We are now in another free campsite about thirty kms out of a Gladstone (near Beranaby not an oil refinery in sight) on the side of a lovely little river – along which we have just had a nice dusk walk. 
The Boyne River, Beranaby, QLD
Highlights of the day:
  • Rich: Catching a snake – (Common Tree Snake – not poinsonous) on one of the walking tracks we were on.
  • Kim:    Coffee on the beachfront at Yeppoon.

We will head to a real caravan park (which is always a highlight when you have been free camping for two nights) booking in for two nights and spending the day in between on Fraser Island.  We will catch a ferry over and back – should be great fun!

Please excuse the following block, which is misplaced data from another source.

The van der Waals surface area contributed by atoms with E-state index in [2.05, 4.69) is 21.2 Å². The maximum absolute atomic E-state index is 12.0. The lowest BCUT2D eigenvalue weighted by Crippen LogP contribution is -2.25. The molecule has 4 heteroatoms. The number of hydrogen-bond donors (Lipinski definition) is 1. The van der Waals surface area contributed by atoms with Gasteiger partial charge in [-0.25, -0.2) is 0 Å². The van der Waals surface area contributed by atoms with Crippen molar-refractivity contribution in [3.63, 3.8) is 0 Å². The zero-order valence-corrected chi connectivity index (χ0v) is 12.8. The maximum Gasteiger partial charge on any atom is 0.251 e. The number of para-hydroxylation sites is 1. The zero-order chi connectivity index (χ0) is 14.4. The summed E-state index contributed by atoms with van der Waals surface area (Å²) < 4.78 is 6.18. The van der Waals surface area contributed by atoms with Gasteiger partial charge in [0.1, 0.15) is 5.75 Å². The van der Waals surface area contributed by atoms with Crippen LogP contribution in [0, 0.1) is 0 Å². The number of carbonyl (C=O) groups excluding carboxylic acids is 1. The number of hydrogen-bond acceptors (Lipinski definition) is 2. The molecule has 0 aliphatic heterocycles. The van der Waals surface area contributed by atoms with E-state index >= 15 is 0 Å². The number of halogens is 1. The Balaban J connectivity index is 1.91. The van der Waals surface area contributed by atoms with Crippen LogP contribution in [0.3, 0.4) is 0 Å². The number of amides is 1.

Volcanic herrringbone formations in the rock
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Tuesday, July 20, 2010

Day 62: White lies and white beaches

Now you are about to discover the joy that I have in being married to a scientist – one whose mind is constantly ticking over, wondering why, asking questions, challenging the status quo – it is hardly surprising we have such bright children given the father that they have! J

On our way to the Whitsundays a few days ago, we drove over a bridge, over a river in which it appeared that huge machinery was digging up sand and loading it onto trucks and trucking that sand out.  Seemed a bit odd really – a bit like selling ice to Eskimos and I commented on it, and Rich has been thinking about it ever since. 
 A true sand beach in the Whitsundays - a little muddy!